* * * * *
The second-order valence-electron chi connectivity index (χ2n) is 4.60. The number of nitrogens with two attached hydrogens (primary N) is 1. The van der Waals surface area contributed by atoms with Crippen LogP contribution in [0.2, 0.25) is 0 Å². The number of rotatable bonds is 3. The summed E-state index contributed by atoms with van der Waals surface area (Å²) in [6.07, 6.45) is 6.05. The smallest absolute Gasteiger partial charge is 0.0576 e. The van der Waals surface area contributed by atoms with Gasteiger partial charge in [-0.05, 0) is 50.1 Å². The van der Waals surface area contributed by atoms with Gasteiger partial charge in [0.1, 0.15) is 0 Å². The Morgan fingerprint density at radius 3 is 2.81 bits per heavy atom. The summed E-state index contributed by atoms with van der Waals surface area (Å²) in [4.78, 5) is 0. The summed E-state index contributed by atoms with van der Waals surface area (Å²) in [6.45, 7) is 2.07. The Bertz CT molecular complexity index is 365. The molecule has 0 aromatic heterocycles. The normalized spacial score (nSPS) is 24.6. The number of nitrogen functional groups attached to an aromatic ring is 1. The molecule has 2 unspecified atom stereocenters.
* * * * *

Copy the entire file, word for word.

The second-order valence-electron chi connectivity index (χ2n) is 4.60. The number of nitrogens with two attached hydrogens (primary N) is 1. The van der Waals surface area contributed by atoms with Crippen LogP contribution in [0.2, 0.25) is 0 Å². The number of rotatable bonds is 3. The summed E-state index contributed by atoms with van der Waals surface area (Å²) in [6.07, 6.45) is 6.05. The smallest absolute Gasteiger partial charge is 0.0576 e. The van der Waals surface area contributed by atoms with Gasteiger partial charge in [-0.05, 0) is 50.1 Å². The van der Waals surface area contributed by atoms with Gasteiger partial charge in [0.1, 0.15) is 0 Å². The Morgan fingerprint density at radius 3 is 2.81 bits per heavy atom. The summed E-state index contributed by atoms with van der Waals surface area (Å²) in [4.78, 5) is 0. The summed E-state index contributed by atoms with van der Waals surface area (Å²) in [6.45, 7) is 2.07. The Bertz CT molecular complexity index is 365. The molecule has 0 aromatic heterocycles. The normalized spacial score (nSPS) is 24.6. The number of nitrogen functional groups attached to an aromatic ring is 1. The molecule has 2 unspecified atom stereocenters.